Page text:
How much is monopoly power behind inequality? Is the older explanation of skill-based technical change [SBTC] still in the running? Here is an excerpt from Krugman’s new NYRoB piece:
SBTC has fared very badly over the past quarter-century, to the point where it no longer deserves to be taken seriously as an account of what ails us.
The story fell apart in stages. First, over the course of the 1990s the skill gap stopped growing at the bottom of the scale: real wages of workers near the middle stopped outpacing those near the bottom, and even began to fall a bit behind. Some economists responded by revising the theory, claiming that technology was hollowing out the middle rather than displacing the bottom. But this had the feel of an epicycle added to a troubled theory—and after about 2000 the real wages of college graduates stopped rising as well. Meanwhile, incomes at the very top—the one percent, and even more so a very tiny group within the one percent—continued to soar. And this divergence evidently had little to do with education, since hedge fund managers and high school teachers have similar levels of formal training.
Something else began happening after 2000: labor in general began losing ground relative to capital. After decades of stability, the share of national income going to employee compensation began dropping fairly fast. One could try to explain this, too, with technology—maybe robots were displacing all workers, not just the less educated. But this story ran into multiple problems. For one thing, if we were experiencing a robot-driven technological revolution, why did productivity growth seem to be slowing, not accelerating? For another, if it was getting easier to replace workers with machines, we should have seen a rise in business investment as corporations raced to take advantage of the new opportunities; we didn’t, and in fact corporations have increasingly been parking their profits in banks or using them to buy back stocks.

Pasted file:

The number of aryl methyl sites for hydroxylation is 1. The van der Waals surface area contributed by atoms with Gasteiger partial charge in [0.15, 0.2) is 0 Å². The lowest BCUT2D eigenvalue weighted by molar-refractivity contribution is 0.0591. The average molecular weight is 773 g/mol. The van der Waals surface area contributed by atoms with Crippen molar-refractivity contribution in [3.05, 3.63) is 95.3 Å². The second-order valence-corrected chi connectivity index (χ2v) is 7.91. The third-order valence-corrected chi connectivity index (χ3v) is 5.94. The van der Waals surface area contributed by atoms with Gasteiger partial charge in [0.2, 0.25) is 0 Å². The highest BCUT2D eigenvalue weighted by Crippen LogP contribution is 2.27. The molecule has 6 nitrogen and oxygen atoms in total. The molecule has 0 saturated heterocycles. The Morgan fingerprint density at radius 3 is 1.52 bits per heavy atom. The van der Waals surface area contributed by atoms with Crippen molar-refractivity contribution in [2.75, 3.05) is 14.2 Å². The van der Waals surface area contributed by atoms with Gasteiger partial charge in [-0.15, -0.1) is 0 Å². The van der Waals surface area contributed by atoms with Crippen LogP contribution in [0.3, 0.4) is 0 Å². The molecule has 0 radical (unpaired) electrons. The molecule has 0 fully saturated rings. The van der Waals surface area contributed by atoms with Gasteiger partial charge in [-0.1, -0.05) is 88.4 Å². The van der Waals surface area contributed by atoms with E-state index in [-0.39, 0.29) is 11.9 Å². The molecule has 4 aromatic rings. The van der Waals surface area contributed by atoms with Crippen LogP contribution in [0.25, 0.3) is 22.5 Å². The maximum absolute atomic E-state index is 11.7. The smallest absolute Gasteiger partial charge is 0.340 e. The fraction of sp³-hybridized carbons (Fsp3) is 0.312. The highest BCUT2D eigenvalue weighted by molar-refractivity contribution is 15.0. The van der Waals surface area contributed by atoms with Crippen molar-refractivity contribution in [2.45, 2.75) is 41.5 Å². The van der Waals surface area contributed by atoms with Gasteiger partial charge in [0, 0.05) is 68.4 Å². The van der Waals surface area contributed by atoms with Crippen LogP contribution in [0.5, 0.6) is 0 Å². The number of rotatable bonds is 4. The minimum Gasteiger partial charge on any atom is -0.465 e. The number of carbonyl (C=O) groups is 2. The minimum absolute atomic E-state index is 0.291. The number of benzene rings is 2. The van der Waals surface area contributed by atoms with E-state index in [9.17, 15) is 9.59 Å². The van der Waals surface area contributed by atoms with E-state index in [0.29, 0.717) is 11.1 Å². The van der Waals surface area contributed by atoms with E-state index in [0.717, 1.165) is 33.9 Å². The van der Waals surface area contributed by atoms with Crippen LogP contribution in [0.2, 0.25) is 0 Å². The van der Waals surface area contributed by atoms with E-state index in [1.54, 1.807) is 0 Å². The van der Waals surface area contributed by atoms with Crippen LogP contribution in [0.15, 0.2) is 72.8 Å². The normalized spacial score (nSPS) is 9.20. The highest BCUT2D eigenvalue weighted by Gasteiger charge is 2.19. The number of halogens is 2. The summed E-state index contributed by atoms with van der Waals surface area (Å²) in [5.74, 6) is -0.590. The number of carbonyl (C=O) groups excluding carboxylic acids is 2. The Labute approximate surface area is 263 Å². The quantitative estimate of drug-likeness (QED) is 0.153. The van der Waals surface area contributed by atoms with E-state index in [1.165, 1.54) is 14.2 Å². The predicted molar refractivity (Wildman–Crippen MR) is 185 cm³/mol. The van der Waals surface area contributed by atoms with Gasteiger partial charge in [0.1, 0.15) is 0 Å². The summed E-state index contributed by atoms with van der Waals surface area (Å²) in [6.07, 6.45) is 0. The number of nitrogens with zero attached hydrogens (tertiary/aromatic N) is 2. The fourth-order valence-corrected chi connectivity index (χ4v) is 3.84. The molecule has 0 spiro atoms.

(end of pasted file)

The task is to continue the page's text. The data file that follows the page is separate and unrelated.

In short, a technological account of rising inequality is looking ever less plausible, and the notion that increasing workers’ skills can reverse the trend is looking less plausible still. But in that case, what is going on?
Krugman makes many other points in the review, but overall he is sympathetic toward Reich’s view that growing income inequality has a lot to do with growing monopoly power in markets.
In my view, the “epicycles” of technology plus trade with China and the rise of finance and constrained building do explain a good deal of what is going on. I don’t feel bad that this theory has four major variables, five if you wish to throw in education. Besides, the implied boosts in monopoly power sufficient to rationalize the observed increases in income inequality a) are huge, as opposed to the modest changes we have observed, and b) do worse either cross-sectionally, or in the time series, than the tech/trade/finance/land hypotheses. Contra Reich, the “if these seventeen policies were different, income distribution would be very different” claim doesn’t actually count as an explanation of how the income distribution has evolved in a world which has remained within other policy ranges. Land values aside, the world awaits a really good paper on monopoly power and American income inequality. So far we don’t have one, so it is a very speculative hypothesis, with the “glance over the shoulder at the data test” showing mostly negative results.